The Pharma Sector and Intellectual Property Rights: Pros and Cons

The Case for Patents

The Pharma sector is often caught in the fight over whether the enforcement of IPR or Intellectual Property Rights should be followed or whether the sector exists for alleviating the health concerns of the poor and the needy thereby ensuring affordable drugs to the masses. Before we launch into the discussion of the pros and cons of this debate, we must first examine the issues at hand. It is indeed the case that the Pharma sector spends huge amounts of money in research and development of new drugs which are then priced at rates that let them recoup the investment as well as make profits. Further, the current sociopolitical and legal thinking in the United States and the West is that since the Pharma sector spends a lot on R&D, they must be allowed to patent the drugs that they develop and ensure that competitors cannot copy or produce the same drugs. This is the basic legal position in most parts of the world where the idea is to incentivize and encourage the Pharma companies to come out with better drugs by patenting those inventions and pricing them accordingly.

The Case against Patents

However, this line of thinking has not been followed in the Third World where the governments insist that the Pharma companies can only patent the processes by which they manufacture the drugs and not the underlying product. This means that any competitor can make the same formulaic drugs using a different process thereby ensuring price fairness due to market competition. The rationale for this thinking is that most of the Third World steeped in poverty cannot afford the high prices for drugs especially when the majority of their citizens who are often poor and needy are in desperate need of lifesaving drugs at affordable prices. This is the other side of the issue which the Western Pharma majors have objected to since they lose the monopoly over their drugs that are patented and in whom they have invested substantial amounts of money. Indeed, with globalization and the opening up of many developing countries to Western companies in the 1990s, the various agreements under the WTO (World Trade Organization) such as GATT (General Agreement on Tariffs and Trade) required the signatory countries to dismantle protectionist regimes as well as to let the drugs be patented not only for the processes but also the products.

Debating the Issue

If we examine these two sides of the debate, it is indeed clear that both positions are strong and have valid points. For instance, the case for patents and their protection is strong since the Pharma majors invest in R&D and drug trials and the time to market is indeed long. However, on the other hand, the developing world also needs their concerns to be take care of since they have not reached a stage where their people can afford medication that is prohibitively expensive. Indeed, the fact that the rampant spread of HIV (Human Immune Virus) among the Third World countries is the strongest argument for leaving out the drugs to treat them from patenting and thereby ensuring cheaper access to the people for such drugs. Therefore, what we have is that a situation has been created wherein there is a heated debate between the proponents of patents and its opponents with neither side willing to back down from their positions. This calls for some serious dialogue between them as well as for the governments of the world to come out with steps wherein both the Pharma companies and their citizens win in the bargain.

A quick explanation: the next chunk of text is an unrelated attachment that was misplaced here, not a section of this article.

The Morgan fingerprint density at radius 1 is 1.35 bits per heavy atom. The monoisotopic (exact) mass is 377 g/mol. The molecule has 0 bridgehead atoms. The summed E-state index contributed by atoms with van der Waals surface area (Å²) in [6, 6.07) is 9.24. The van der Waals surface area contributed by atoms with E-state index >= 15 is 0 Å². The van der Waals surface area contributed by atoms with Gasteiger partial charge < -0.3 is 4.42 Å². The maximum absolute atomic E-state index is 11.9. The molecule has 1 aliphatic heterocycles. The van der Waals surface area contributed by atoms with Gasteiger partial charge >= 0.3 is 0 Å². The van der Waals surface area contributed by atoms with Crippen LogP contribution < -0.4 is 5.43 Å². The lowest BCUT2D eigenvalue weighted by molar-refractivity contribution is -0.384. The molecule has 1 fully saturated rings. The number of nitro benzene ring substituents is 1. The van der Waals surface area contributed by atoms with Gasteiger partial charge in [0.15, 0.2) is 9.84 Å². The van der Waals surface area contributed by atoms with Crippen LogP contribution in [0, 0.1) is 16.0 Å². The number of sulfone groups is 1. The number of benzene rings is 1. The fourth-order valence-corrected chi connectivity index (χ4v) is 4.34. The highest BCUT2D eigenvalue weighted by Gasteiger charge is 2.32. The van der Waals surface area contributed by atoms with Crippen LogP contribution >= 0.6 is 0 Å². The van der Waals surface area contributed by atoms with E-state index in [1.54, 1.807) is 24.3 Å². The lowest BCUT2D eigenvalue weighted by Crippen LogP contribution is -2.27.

Some Possible Solutions

For this to happen, both parties must be willing to concede ground and back down from brinkmanship. This can take the form of the Pharma companies cross subsidizing the expensive drugs especially those that treat life threatening conditions. Further, they can also agree to a patent protection regime of five or ten years instead of the sometimes lifetime and sometimes decades long protection which they have at the moment. Apart from this, there can be better cooperation between the various Pharma companies so that they undertake Pro Bono selling by differential pricing in their home countries and in the Third World. The latter in turn can encourage their domestic companies to invest more in R&D and not just copy the drugs made in the West which is the case in many of the Third World countries. Moreover, they can offset some of the losses of the Western Pharma majors by absorbing some of the costs and letting the poor and the needy benefit in the process. Both these strategies are currently being followed in India where the government subsidizes the HIV drugs in addition to many drugs that cater to life threatening conditions.

Conclusion

Perhaps the most optimal solution would be from the Pharma sector itself which again using the example of India wherein many Indian Pharma majors often price their drugs in such a manner as to benefit the poor. Of course, the flipside is that unless the governments of the Third World countries make healthcare a right and ensure that their commitment is not only in speeches and instead, they walk the talk by improving the conditions in the hospitals and making generics as well as patented drugs affordable, the fight between the stakeholders would not be resolved. In conclusion, the Pharma sector is too critical to be left alone to the whims of the market and therefore, there is an urgent need for all stakeholders to actualize strategies that would benefit the poor and the needy.


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